Re: 28th IUC paper - Tamil Unicode New

From: Sinnathurai Srivas (
Date: Tue Aug 23 2005 - 14:47:49 CDT

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    I think PUA is used on an experimental basis and will be moved to character
    code, once approved.

    I like to hear technical views other than the temporary use of PUA, and the
    discussions on weather it will be officially encoded or not, which can be
    discussed at a later date. This will help avoid the stability trap that all
    other languages find themselves in.


    ----- Original Message -----
    From: "John Hudson" <>
    Cc: "Unicode List" <>
    Sent: Monday, August 22, 2005 10:35 PM
    Subject: Re: 28th IUC paper - Tamil Unicode New

    > Richard Wordingham wrote:
    >>> GSUB tables don't handle the reordering in Indic languages. It's the
    >>> responsibility of the OpenType Layout processor, e.g. Uniscribe.
    >> So how do I get it to live up to its 'responsibility' to support an Indic
    >> conlang living in the PUA? I'm not even sure that Burmese is supported
    >> yet.
    > ...
    >> While it clearly looks like good practice to have a single per-script
    >> definition of necessary re-orderings, in practice it is very inconvenient
    >> if the user (or system administrator) cannot update the definitions. For
    >> example, Microsoft has little incentive to modify Uniscribe to treat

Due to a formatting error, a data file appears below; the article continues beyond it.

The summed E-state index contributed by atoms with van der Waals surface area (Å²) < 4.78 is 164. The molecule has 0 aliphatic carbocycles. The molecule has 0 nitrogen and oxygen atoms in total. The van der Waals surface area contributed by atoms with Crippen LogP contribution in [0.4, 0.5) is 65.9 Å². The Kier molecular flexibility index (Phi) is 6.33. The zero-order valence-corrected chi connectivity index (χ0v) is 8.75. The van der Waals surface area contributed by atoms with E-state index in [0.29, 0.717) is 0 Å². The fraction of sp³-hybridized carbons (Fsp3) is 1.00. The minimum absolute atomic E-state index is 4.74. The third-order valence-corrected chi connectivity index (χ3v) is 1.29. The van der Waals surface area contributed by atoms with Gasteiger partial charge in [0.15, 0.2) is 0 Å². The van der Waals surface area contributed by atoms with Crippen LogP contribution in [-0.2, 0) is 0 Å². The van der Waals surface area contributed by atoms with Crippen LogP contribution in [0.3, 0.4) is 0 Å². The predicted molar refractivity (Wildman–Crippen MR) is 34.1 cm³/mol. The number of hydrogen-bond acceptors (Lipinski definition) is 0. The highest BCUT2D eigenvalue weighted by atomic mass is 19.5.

>> independent Devanagari vowels as consonants (or, to be pedantic,
    >> consonant-vowel ligatures).
    > If you want something supported, you have to take it through the standards
    > process and get it approved as part of Unicode or another standard that
    > the software company in question is committed to supporting. If the
    > behaviour you want to see for Devanagari becomes part of Unicode's
    > processing requirements for that script, then you can expect Microsoft to
    > support it.
    > A shaping engine has no 'responsibility' to support an Indic conlang
    > living in the PUA, because the shaping engine has no way of knowing that a
    > string of PUA codepoints is text in an Indic conlang.
    > The very nature of the PUA effectively makes it a dead end for most
    > language processing, unless you have a very simple script in which there
    > is a one-to-one correspondence between characters and glyphs and simple
    > sequential, left-to-right display. Shaping engines simply don't know what
    > to do when you pass them a PUA codepoint, because it could be *anything*.
    > This is why using non-standard, PUA codepoints for any language processing
    > is such a bad idea.
    > John Hudson
    > --
    > Tiro Typeworks
    > Vancouver, BC
    > Currently reading:
    > Lords of the horizons, by Jason Goodwin
    > Dining on stone, by Iain Sinclair

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